[Ed. – Note that that’s an estimate based on statewide job performance. Which continues to suffer on average from the still-depressed agricultural and exurban areas, the ones hit hardest by the housing bust and the artificial drought. If statewide performance were a higher benchmark, as it was 10 years ago, the estimate of jobs lost or not created due to San Diego’s minimum-wage increase would be even higher.]
California is hiking the statewide minimum wage to $15 per hour by 2023, and San Diego is getting a head start on the higher wage mandate—and, maybe, the consequences of it.
Rather than inch upward from $10 per hour to $10.25 per hour in January 2016, as the rest of the state was doing, San Diego jumped its minimum wage to $11.50 per hour. In the year and three months since then, the number of food service jobs in San Diego has dropped sharply, with perhaps as many as 4,000 jobs lost, or never created in the first place.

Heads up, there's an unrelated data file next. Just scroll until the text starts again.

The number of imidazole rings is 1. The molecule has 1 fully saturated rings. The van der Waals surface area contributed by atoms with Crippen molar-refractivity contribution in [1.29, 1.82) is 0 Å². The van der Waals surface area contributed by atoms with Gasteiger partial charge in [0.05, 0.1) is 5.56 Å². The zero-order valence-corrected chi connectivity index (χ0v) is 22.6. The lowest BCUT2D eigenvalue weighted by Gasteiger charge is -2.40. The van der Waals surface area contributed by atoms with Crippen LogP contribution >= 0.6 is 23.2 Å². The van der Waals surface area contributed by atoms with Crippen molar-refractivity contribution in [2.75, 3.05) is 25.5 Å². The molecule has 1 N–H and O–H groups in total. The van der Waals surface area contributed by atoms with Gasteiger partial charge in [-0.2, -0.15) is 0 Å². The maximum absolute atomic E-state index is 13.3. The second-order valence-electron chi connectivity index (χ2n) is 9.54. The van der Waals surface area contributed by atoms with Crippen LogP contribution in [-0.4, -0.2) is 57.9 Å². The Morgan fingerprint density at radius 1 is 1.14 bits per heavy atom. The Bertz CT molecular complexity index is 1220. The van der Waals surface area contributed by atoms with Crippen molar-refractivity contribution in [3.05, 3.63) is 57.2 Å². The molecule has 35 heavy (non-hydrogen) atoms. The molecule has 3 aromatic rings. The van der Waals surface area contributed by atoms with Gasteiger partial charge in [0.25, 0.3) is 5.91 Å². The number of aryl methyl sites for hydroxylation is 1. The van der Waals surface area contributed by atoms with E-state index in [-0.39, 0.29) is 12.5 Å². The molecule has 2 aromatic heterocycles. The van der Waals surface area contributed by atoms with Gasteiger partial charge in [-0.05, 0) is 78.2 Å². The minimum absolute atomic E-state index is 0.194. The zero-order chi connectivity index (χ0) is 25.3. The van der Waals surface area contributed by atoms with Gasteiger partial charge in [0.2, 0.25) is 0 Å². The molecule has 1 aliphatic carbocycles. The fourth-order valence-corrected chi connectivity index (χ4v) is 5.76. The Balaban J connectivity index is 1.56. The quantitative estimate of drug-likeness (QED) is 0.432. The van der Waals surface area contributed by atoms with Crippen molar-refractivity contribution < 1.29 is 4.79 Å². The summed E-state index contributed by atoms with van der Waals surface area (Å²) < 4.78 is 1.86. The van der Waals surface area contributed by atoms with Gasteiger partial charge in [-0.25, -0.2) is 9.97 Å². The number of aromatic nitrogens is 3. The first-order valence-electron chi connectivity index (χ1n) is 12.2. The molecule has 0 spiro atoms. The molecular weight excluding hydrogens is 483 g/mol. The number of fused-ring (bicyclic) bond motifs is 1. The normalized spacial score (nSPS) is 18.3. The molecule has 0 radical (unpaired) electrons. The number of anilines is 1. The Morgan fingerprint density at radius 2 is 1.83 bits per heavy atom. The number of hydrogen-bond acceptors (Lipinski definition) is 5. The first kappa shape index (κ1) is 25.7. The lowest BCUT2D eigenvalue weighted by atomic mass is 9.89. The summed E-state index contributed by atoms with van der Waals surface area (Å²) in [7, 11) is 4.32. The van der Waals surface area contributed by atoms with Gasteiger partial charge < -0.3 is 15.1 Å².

“If job growth in the restaurant sector had just kept pace with the state’s performance … the industry could have created 5,200 jobs instead of the 1,300 that took place,” Lynn Reaser, chief economist of the Fermanian Business & Economic Institute at Point Loma Nazarene University, told Dan McSwain, a columnist with the The San Diego Union-Tribune.
Economists say the restaurant industry is a good barometer for the consequences of minimum wage increases because those businesses rely heavily on low wage workers, operate on small margins, and have high rates of turnover (that is, restaurants tend to pop-up quickly in some areas and go bust just as quickly in others).